A handful of members of Congress are currently negotiating the final pieces of a bill that will affect the fate of America’s rivers, coasts, and wetlands. Sen. Barbara BoxerBarbara BoxerCarly Fiorina 'certainly looking at' Virginia Senate run Top Obama adviser signs with Hollywood talent agency: report Democrats vie for chance to take on Trump as California governor MORE (D-Calif.) and the conference committee should protect our waters and save taxpayer dollars by crafting a final Water Resources Development Act that ensures a thorough vetting of all new federal water projects before they are built.
Unfortunately, the bills they are reconciling contain provisions that would gut existing safeguards, endangering wildlife and communities that live near and rely on these waters. As we saw in the aftermath of Hurricane Katrina, poorly planned water projects like dams and levees can have disastrous consequences.
Here in California, environmental reviews revealed that a proposal intended to prevent the pristine Bolinas Lagoon from filling in with sediment would actually increase sedimentation, destroy a hundred acres of wetlands, and create large pools of stagnant, fetid water. As a result, the misguided plan was abandoned, saving taxpayers $133 million.
The water bills currently under consideration would turn this thoughtful approach on its head. They would direct the Corps—an agency with a deeply troubled history—to “leap before it looks.” These bills will shortcut critical reviews and limit the ability of outside agencies and the public to have a meaningful say in how projects are built.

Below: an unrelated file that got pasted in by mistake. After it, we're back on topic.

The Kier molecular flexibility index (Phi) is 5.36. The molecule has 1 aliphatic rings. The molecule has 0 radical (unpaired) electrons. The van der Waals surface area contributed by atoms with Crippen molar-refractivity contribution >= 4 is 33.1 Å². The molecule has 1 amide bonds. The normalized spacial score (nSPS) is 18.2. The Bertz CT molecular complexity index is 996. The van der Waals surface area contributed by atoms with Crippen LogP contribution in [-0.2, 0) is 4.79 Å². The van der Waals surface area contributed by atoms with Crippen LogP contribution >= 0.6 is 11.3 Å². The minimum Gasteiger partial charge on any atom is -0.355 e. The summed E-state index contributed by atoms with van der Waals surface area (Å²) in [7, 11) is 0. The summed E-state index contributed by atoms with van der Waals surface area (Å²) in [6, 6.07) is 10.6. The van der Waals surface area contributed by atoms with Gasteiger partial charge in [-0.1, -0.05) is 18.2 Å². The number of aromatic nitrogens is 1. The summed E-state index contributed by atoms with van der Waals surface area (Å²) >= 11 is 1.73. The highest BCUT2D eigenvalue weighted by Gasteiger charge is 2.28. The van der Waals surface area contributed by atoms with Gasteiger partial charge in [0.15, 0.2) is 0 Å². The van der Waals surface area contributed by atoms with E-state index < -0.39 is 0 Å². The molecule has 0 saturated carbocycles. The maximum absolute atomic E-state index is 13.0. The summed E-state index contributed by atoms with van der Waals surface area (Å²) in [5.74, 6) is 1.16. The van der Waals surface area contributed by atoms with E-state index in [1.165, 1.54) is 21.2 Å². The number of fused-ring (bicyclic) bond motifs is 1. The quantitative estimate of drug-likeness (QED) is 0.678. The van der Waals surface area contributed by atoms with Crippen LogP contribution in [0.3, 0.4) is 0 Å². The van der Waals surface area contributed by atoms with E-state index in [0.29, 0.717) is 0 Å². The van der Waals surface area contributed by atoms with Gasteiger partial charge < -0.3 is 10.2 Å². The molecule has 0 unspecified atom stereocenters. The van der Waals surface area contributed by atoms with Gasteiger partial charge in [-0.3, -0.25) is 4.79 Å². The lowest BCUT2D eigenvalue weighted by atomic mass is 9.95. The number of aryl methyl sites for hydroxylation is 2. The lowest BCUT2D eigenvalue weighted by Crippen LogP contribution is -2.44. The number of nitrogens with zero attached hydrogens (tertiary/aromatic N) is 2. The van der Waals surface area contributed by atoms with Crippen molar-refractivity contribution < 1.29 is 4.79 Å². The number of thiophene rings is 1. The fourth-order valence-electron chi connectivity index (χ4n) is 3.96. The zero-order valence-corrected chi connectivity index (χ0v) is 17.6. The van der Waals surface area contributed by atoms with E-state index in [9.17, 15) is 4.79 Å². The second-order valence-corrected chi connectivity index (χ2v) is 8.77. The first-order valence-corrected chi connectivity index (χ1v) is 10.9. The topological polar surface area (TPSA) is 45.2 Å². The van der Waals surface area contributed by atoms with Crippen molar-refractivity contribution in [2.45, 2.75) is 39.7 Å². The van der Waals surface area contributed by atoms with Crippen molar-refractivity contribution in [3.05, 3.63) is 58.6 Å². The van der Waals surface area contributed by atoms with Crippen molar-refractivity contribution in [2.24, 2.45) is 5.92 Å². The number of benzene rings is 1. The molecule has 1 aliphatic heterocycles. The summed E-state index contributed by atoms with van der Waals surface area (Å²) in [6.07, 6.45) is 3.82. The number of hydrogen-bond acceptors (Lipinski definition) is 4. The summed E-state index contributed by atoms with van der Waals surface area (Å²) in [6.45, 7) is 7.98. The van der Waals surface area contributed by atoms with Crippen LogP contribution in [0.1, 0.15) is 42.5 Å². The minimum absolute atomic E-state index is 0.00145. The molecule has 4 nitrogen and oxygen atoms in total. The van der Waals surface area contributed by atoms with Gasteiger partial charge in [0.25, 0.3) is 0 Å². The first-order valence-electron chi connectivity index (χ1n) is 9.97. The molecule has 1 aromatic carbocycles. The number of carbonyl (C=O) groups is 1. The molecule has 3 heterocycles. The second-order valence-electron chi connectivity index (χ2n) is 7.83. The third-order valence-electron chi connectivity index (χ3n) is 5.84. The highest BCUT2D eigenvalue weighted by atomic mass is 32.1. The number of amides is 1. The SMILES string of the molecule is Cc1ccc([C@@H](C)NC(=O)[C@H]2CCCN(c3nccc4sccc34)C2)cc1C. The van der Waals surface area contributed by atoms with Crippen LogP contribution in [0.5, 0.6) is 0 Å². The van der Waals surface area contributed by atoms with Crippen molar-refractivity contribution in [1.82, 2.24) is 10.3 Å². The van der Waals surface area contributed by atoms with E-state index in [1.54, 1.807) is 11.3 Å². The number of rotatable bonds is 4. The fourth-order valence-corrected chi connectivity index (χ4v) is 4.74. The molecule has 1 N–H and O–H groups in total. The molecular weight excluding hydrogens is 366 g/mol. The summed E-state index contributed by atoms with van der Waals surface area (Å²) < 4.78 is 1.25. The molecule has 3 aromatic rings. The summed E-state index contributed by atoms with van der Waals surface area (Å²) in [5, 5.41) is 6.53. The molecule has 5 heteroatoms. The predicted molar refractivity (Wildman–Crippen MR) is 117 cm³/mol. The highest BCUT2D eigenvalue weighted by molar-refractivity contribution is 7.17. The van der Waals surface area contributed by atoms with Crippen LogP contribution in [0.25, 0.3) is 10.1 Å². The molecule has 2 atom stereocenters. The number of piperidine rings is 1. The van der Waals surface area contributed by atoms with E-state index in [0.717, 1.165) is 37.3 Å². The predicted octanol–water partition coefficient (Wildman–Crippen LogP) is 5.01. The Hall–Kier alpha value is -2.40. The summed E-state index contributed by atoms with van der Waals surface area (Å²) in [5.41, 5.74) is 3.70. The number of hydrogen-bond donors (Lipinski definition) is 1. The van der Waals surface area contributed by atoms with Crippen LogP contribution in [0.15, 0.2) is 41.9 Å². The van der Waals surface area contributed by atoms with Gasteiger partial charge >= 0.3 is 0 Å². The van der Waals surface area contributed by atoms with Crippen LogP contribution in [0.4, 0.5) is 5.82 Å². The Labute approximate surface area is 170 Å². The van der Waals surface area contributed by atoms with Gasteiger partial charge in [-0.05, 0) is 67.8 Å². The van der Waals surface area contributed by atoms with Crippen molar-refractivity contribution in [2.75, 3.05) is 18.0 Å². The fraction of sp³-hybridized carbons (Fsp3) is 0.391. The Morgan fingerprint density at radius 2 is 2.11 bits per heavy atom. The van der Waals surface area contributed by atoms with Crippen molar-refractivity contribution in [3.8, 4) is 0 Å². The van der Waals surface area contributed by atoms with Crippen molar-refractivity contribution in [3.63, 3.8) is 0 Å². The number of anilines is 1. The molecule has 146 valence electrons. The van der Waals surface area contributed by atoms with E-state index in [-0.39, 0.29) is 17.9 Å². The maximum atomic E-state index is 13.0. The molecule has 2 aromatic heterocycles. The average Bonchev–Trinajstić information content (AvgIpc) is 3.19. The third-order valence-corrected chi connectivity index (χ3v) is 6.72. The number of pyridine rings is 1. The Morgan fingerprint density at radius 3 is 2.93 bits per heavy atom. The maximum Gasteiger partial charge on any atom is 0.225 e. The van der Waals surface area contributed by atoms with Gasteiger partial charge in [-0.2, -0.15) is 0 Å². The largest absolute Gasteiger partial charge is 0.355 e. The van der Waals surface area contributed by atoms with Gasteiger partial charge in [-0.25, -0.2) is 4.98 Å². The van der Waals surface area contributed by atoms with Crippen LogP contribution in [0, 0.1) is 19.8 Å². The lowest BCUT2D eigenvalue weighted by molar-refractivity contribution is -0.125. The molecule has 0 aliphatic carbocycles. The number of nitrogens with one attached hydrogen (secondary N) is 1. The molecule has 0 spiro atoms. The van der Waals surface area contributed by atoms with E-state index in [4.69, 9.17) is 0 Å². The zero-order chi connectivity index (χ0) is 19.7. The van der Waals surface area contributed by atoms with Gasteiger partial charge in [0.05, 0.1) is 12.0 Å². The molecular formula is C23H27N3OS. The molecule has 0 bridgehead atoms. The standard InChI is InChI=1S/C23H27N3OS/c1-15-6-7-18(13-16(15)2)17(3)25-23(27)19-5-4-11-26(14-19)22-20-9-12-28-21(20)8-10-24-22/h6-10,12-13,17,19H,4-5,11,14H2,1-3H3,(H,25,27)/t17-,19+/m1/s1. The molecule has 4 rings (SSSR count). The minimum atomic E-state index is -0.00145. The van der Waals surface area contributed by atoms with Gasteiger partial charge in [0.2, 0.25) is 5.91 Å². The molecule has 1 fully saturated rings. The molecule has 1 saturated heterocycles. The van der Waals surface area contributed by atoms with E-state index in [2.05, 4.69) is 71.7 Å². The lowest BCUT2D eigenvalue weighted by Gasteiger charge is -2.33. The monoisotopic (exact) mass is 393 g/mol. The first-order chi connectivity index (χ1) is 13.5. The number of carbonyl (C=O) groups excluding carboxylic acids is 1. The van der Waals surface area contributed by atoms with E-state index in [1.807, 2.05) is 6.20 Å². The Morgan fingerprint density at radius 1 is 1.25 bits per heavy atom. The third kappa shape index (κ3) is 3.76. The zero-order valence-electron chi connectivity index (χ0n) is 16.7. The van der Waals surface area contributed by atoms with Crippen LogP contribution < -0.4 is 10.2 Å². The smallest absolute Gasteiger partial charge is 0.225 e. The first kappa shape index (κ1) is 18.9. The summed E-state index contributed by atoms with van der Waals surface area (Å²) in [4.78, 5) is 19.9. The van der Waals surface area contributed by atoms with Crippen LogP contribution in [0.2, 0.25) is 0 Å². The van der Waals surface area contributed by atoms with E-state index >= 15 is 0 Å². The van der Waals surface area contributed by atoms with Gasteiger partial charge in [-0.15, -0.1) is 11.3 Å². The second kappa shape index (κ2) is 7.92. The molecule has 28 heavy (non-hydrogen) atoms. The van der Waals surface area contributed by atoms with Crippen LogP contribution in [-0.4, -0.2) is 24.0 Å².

Some blame the existing review process for slowing down Corps projects, but delays in the construction of costly dams and levees have virtually nothing to do with the time spent vetting the proposals and everything to do with a lack of funding. The final Water Resources Development Act will add billions in new projects to the Corps’ current $60 billion backlog but Congress appropriates less than $2 billion each year for Corps construction.
With so much work already on the Corps’ plate, limited taxpayer dollars should fund only the smartest projects – projects that protect important water resources and communities. This requires that the public and experts have more input, not less.
We urge the conference committee to protect public participation and robust environmental review in the final Water Resources Development Act. Changes to the existing process should be evaluated through a pilot program or should sunset in five years so that unintended consequences can be addressed.
It’s time for Congress to get serious about protecting our rivers, streams, lakes and wetlands while getting started on creating a 21st century water infrastructure. Congress can do that—and protect taxpayer’s wallets—by passing a water resources bill that requires a complete and thorough vetting of any new proposal before it is built.
Schweiger is president and CEO of the National Wildlife Federation. Van Noppen is president of Earthjustice.